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1. Start by determining your key predictive sample set (KPSS).
A good start can circumvent future troubleshooting. Understand the purpose of your method development first, and determine the fewest number of samples you will need to run, while including all necessary chemical components: PRIs, intermediates, real-time stability degradants, and so on.
2. Check solubility for all analytes, and consider pH and pKa for ionizable analytes.
If you know your analyte structures, it’s a good idea to check their ionization states across a reasonable pH range. Ionization affects logD values, and a logD predictor will show you what pH works best. For a sample that contains multiple ionizable compounds, choose a pH where the logD curve for all compounds is relatively flat.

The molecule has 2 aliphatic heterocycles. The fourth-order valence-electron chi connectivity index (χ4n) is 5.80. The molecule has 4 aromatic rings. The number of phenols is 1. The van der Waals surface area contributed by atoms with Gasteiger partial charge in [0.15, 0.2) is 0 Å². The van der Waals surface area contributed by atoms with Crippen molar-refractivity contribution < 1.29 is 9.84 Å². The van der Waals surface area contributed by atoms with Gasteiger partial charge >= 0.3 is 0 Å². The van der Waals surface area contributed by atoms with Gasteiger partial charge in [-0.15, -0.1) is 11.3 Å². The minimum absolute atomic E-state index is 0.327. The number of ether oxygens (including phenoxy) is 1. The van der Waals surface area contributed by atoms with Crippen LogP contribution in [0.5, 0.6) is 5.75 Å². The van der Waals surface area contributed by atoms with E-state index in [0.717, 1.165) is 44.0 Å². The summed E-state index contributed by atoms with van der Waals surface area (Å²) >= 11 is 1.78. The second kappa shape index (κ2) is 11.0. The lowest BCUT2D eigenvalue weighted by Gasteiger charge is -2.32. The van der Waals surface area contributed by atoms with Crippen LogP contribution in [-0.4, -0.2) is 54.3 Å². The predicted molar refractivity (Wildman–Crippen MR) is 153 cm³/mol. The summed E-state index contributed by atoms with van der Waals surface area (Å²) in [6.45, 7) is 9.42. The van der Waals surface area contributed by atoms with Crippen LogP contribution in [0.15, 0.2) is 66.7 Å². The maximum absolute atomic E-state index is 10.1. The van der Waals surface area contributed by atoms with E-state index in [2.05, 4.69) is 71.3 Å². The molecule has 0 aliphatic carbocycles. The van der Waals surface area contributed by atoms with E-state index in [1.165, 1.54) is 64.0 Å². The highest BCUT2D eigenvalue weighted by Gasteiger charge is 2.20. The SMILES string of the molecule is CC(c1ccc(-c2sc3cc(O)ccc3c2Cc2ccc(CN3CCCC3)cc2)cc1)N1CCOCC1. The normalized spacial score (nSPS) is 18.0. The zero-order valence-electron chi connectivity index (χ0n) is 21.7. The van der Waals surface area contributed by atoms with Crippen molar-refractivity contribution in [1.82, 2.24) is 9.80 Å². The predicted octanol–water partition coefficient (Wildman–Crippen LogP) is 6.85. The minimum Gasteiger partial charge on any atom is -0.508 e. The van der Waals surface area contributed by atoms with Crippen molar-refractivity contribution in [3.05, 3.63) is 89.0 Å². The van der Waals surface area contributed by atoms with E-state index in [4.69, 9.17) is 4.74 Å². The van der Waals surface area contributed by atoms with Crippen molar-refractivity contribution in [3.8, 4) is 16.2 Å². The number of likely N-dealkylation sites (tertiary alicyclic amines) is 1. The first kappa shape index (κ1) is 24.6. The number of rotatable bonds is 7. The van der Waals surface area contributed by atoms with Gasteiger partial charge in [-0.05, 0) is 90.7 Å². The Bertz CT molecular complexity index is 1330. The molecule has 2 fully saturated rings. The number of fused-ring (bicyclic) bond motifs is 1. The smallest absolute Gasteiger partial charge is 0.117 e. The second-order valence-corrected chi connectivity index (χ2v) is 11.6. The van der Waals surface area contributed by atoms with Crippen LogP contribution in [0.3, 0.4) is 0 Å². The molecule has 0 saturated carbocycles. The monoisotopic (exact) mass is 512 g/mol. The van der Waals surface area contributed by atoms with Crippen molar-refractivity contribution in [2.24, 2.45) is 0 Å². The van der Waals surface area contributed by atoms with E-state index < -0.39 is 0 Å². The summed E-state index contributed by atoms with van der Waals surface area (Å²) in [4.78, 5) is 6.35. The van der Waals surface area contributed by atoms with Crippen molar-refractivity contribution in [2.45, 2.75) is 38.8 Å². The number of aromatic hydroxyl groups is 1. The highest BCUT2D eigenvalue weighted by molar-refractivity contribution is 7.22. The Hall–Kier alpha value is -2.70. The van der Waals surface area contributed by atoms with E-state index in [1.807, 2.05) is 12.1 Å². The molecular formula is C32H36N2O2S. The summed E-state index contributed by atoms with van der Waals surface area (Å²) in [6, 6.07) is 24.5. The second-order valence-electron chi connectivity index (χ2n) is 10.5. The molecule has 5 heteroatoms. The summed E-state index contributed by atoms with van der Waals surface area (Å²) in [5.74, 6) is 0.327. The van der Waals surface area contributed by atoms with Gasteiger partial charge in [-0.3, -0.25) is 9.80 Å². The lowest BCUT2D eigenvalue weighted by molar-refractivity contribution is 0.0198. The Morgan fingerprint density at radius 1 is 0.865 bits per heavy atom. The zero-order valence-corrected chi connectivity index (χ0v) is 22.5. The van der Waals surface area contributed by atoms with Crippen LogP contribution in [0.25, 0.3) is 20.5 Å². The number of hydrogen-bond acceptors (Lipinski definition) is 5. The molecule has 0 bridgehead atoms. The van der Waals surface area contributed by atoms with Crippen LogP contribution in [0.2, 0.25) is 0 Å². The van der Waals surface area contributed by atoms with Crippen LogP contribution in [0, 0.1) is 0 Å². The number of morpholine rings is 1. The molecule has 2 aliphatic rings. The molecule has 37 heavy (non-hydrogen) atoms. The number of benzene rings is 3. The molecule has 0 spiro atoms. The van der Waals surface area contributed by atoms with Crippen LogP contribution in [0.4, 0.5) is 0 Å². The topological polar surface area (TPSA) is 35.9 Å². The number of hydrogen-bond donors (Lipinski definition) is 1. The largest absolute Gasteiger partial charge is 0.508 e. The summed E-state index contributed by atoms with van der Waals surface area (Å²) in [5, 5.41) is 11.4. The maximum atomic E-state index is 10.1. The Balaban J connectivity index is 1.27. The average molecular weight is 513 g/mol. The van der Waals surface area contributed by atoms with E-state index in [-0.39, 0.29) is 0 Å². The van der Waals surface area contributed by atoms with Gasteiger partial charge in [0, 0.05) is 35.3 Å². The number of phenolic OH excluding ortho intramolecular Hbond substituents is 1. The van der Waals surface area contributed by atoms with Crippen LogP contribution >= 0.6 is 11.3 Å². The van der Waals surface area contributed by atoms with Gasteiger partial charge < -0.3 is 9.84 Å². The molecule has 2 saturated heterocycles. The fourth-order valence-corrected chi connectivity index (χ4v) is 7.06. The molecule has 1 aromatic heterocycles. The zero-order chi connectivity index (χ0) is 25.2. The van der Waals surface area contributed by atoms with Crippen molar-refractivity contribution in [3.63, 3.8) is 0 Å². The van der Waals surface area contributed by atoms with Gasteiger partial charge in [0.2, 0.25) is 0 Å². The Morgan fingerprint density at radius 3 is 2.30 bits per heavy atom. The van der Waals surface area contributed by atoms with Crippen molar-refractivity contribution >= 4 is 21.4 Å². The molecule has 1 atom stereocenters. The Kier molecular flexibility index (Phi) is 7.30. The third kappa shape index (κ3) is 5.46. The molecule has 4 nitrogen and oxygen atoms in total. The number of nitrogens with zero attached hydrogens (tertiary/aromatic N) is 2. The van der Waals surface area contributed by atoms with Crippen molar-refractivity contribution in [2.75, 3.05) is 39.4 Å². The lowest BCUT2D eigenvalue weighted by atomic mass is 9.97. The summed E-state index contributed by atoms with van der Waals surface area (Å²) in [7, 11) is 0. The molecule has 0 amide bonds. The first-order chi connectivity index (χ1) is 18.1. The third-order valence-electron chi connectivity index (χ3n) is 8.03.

3. Screen a selection of orthogonal columns.
Check that you’re screening a comprehensive selection of columns by calculating the difference between available columns based on their Tanaka parameters and choosing the most orthogonal ones. This can be done with online or software tools. The latter will give you radar graphs to help you visualize the differences between columns.
4. Check your LC set-up for sources of system dispersion.
Large-volume tubing, long lengths of tubing, flow-cell volume—all these factors can broaden peaks. These extra-column volumes will differ between systems. Heating systems will also differ: active and passive systems have different efficiencies. Check tubing and heating when transferring a method as variations in these parameters can cause the same method to perform differently.
5. Check your system’s dwell volume or gradient delay volume.
Changes in dwell volume can also cause method failures or shifting results when transferring a method, especially when changing column dimensions. The gradient-rate change may not be allowing enough time for the new mobile-phase composition to flow through the entire column.